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Details

  • Service: Tax, International Executive Services
  • Type: Business and industry issue, Regulatory update
  • Date: 1/1/2014

Netherlands 

An individual’s liability to Dutch personal income tax is determined by residency status for taxation purposes and the source of income derived by the individual. Personal income tax is levied at graduated rates on an individual’s taxable income for the calendar year, which is calculated by subtracting allowable deductions from the total assessable income.


Extended business travelers can be taxed on employment income relating to their Dutch workdays. Dutch personal income tax can be triggered from the first day of arrival in the Netherlands, since the Netherlands has adopted the economic employer approach in interpreting the term employer in the dependent personal services paragraph in the tax treaties.


Key message

A person who is a resident of the Netherlands is assessable on worldwide income. Non-residents are generally assessable on income derived directly or indirectly from Dutch sources.


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Income tax

Liability for income tax

An individual’s liability to Dutch personal income tax is determined by residence status. A person can be a resident or a non-resident for Dutch tax purposes. Residency is determined by applying a closer connection test, in other words, a taxpayer is considered as a resident if the center of the taxpayer’s vital interests is in the Netherlands, and if the closest social and economic ties the taxpayer has are with the Netherlands. Physical presence itself is not decisive. Business travelers will probably not be considered a resident for Dutch tax purposes.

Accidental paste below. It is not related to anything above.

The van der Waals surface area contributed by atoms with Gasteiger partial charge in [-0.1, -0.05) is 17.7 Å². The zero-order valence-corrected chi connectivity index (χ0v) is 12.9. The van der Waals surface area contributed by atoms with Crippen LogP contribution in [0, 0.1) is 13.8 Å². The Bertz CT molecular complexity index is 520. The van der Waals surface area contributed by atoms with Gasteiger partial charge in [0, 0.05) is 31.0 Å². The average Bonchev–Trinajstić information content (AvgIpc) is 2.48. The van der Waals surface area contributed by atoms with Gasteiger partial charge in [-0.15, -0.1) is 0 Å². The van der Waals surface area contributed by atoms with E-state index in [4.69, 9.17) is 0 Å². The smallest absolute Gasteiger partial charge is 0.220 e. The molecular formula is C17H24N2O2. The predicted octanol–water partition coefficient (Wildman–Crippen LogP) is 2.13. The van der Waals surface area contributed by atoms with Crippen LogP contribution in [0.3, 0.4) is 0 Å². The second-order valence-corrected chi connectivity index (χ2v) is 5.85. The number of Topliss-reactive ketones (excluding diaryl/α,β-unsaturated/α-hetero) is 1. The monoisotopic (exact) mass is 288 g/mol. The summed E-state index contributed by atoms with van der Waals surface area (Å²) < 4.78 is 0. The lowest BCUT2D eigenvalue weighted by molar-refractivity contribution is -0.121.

The general rule is that a person who is a resident of the Netherlands is assessable on worldwide income. Non-residents are generally assessable on income derived directly or indirectly from Dutch sources.


Employment income is treated as Dutch-sourced income to the extent attributable to duties physically performed in the Netherlands.


Tax trigger points

In most tax treaties, the dependent personal services article states that the employee will be taxed in the employee’s home country if the employee’s stay in the Netherlands does not exceed 183 days (in a calendar year or 12-month period). Other conditions are that the salary is not paid by, or on behalf of, a Dutch employer during that period, and that the employment costs should not be borne by the foreign employer’s Dutch permanent establishment (PE) during the period of assignment based on transfer pricing regulations. Because the Netherlands has adopted the economic employer approach in interpreting the term employer, the employee could be taxable from their first day of presence in the Netherlands.


According to the Supreme Court’s ruling, for the application of the tax treaty, the employer:


  • has the authority to instruct the assignee